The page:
I have come to Viet Nam for the first time, and it looks like the Vietnamese people embrace Christmas, at least aesthetically, which is nice. There are a couple of good Christmas markets for good food and Christmas shopping.
Next year, I hope to travel a lot and find new projects and professional opportunities. Now that the weather is cold, it feels a lot like Christmas at home. And it helps that the Vietnamese people also like to decorate for the holiday. Christmas decorations are cheap, so it is very easy to decorate the house.
I will go to Christmas parties at my friends' houses throughout the week and will spend Christmas Eve at home with my housemates and close friends. The staples of Christmas for me are lots of food, baked goods, hot wine, and good friends and family. Usually, we sing Christmas carols on Christmas Eve and open presents first thing in the morning on Christmas Day.
It is very expensive to go back home to the United States, and I was just there recently anyway, so I prefer to stay here during Christmas.
Back home, most people spend Christmas with their families, whereas here, most people will probably celebrate with friends, which can be just as good. I have no plans yet for the New Year, but I imagine it will probably be about the same as back home – maybe a bit less fancy.
Nguyen Thi Linh Nga, English teacher at Hanoi-Amsterdam High School for the Gifted
Christmas decorations remain up for the week before December 25 in Viet Nam. Like elsewhere in the world, one can see fabulously decorated Christmas trees and fat and kind-hearted Santa Clauses, and Christmas songs are sung either in English or Vietnamese. There is actually no special celebration. On Christmas Eve, people spend time outside. Gifts or cards are not sent to relatives because it just feels weird and wrong. People tend to block the roads, making it impossible for others to return home. They go out because everyone else does; some don't even know what Christmas is about. Christmas has never been my cup of tea since, at least for me, there is no such thing in Vietnamese custom.
Just over a year ago, I was excited to celebrate my very first Christmas in the United Kingdom. Every day, I saw the lights decorating the streets, danced with the street bands and looked at Christmas sales. Long university breaks for exams and holidays also added to the joy of this event.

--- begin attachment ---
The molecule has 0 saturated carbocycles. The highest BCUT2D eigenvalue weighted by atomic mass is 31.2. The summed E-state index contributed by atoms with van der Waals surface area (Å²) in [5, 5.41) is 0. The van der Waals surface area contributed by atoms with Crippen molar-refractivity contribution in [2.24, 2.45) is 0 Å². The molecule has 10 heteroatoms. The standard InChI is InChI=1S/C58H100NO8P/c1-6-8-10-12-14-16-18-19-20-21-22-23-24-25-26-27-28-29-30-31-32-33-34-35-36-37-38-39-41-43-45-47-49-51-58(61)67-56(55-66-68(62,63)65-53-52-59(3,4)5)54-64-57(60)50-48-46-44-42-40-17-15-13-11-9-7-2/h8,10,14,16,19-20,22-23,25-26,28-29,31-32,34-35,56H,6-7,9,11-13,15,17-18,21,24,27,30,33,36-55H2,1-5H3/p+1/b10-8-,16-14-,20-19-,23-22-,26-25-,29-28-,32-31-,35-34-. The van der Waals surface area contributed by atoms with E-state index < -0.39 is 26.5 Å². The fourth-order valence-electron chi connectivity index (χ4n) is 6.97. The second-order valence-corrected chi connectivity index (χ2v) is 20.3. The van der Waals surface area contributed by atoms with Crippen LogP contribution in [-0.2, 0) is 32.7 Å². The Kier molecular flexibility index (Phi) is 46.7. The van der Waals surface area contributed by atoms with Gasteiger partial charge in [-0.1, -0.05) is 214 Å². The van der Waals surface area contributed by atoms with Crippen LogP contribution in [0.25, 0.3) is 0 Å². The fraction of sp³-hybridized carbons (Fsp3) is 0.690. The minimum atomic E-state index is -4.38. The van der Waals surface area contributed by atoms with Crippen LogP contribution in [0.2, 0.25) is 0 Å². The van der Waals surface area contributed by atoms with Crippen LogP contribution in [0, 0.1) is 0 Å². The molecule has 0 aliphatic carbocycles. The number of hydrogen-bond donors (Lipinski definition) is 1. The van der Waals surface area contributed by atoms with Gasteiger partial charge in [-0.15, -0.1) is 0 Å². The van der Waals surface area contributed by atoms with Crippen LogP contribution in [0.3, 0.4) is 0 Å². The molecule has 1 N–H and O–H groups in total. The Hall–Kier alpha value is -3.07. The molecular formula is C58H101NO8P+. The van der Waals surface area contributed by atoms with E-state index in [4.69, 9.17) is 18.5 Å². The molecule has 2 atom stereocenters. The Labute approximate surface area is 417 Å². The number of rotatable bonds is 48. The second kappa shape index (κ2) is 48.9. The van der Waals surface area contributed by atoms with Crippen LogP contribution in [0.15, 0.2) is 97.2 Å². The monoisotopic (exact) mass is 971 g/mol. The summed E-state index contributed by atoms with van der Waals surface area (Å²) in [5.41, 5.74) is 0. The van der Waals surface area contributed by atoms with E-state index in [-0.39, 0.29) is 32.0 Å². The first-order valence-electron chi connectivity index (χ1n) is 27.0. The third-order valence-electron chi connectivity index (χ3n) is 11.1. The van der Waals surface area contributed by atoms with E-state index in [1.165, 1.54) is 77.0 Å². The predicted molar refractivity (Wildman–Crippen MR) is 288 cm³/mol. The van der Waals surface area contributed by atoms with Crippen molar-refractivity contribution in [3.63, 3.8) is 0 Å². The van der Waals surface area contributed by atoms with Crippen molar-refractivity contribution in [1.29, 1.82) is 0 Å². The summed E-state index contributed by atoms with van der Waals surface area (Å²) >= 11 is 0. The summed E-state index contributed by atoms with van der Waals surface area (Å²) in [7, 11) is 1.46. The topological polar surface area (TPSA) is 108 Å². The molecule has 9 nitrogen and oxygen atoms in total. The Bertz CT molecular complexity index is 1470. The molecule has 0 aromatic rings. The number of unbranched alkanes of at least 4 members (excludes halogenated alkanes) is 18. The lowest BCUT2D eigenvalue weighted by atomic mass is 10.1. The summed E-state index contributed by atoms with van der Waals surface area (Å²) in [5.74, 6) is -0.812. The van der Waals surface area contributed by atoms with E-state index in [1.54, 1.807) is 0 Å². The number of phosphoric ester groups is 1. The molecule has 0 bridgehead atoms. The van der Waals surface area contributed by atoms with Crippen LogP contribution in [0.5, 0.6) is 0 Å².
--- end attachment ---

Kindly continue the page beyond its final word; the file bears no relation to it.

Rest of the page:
Christmas Day eventually came. We had several days off from work, and the coldest winter of my life started. I got stuck several times because of road closures, university buses stopping their service, shops closing down, and flatmates returning home. I was the only one in my flat and tried to keep myself occupied with coursework, but it didn't work. Nothing is worse than being isolated. I started to think this was not the best place for me to be. If I were to stay here for several more weeks, I could end up dying or something. Then, my mom called, and we both started crying. The first tears I shed gave me comfort as they let me know that mom always keeps me in her thoughts.
Spending special occasions in a completely new country can be a nice experience. Coming back home after two years, I've learnt a way to make Christmas more meaningful. Christmas in Viet Nam can be immensely different from celebrations in other countries, but like any other holiday, it allows us to share our joys. This is a time of peace, so wherever you are, just spread affection amongst your near and dear ones. May this year be a magnificent one for everyone.
Vu Thi Hong Nhung, student of Ha Noi Pedagogy University 2
What a pity I could not be home to welcome Christmas this year because of my upcoming exams. I miss my family, my hometown parish, my choir and church. My village must be fervently preparing for Christmas, while I have to study, which makes me pity myself.